Only after a swift international outcry did Egypt release the targets of its latest sweep. The Egyptian Initiative for Personal Rights’ Abdelrazek, Basheer and Ennarah walked free from Tora Prison following a barrage of pressure from foreign governments, the United Nations and, in his last tweet before Biden tapped him for secretary of state, Antony Blinken.
“Meeting with foreign diplomats is not a crime. Nor is peacefully advocating for human rights,” Blinken wrote.
Encouraged by Blinken’s digital diplomacy, human rights groups are now pressuring the transition team to come through on the promises made during the campaign, during which Biden often criticized Trump’s handling of Middle East autocrats. At a minimum, Biden is expected to set a new tone, one in which Sisi is no longer invited for White House photo ops that critics say legitimized his repression.
“I don’t think President-elect Biden will come into office with any desire to disrupt the relationship with Egypt, but President Sisi is no longer going to have in the White House someone who does special favors for him,” said Michele Dunne, director of the Middle East Program at the Carnegie Endowment for International Peace.
Trump conducted the relationship with Egypt “as a person-to-person relationship between himself and the leader in which favors were exchanged,” Dunne said. “It’s going to be different with Biden, and maybe Sisi doesn’t quite know what to expect.”
Much will depend on who fills out Biden’s Middle East team. Two names floated for senior staffing roles, Andrew Miller and Tamara Cofman Wittes, worked on Egypt in the Obama administration and are currently members of the Egypt Working Group, a bipartisan group of foreign policy experts that has called for leveraging Cairo's annual assistance package to encourage rights reforms.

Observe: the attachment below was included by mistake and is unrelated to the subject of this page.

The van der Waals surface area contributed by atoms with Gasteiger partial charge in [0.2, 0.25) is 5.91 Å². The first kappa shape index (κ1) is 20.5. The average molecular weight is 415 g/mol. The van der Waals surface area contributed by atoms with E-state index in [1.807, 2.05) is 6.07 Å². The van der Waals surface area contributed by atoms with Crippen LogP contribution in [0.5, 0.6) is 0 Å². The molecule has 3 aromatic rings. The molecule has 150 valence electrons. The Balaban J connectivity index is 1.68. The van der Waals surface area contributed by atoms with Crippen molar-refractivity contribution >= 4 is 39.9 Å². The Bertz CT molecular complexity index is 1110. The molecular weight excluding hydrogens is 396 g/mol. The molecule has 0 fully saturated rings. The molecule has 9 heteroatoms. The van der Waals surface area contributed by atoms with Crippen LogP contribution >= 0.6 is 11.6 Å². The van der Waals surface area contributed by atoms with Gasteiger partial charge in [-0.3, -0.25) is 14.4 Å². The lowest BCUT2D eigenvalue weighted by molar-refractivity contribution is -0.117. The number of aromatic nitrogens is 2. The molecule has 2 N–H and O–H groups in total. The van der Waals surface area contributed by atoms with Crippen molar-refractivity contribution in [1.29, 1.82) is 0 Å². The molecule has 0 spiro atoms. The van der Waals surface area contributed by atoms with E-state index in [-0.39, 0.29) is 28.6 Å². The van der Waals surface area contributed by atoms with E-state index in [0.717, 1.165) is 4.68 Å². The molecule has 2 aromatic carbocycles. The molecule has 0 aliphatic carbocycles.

The North African country remains the second-largest recipient of US military aid, averaging $1.3 billion each year. Since the Arab Spring, Congress has conditioned a fraction of that assistance, roughly $300 million, on Egypt making improvements on human rights.
But American presidents have long justified aid to Egypt as necessary for regional stability, and both the Obama and Trump administrations routinely used a waiver allowing them to release the withheld funds if the military assistance is determined to be in the interest of US national security.
Outside of military assistance, there are other ways for Biden to try to shape Egyptian behavior. His administration could pursue sanctions through the Global Magnitsky Act, which allows for visa bans and asset freezes on foreign officials implicated in rights abuses. This year, a bipartisan group of lawmakers called on Trump to apply Magnitsky sanctions after the death of Mustafa Kassem, a US citizen who died of heart failure after a hunger strike in an Egyptian prison.
Egypt’s sweeping campaign of arrests hasn't gone unnoticed in Congress. Last month, more than 30 Democratic lawmakers wrote to Sisi directly, warning that his continuing crackdown sends “a clear signal to us that this is not a relationship Egypt values.”
In the meantime, Cairo is seemingly gearing up for its political fortunes in Washington to change. Within days of Biden’s win, the Egyptian Foreign Ministry had hired high-powered Washington lobbying shop Brownstein Hyatt Farber Schreck on a $65,000-a-month retainer.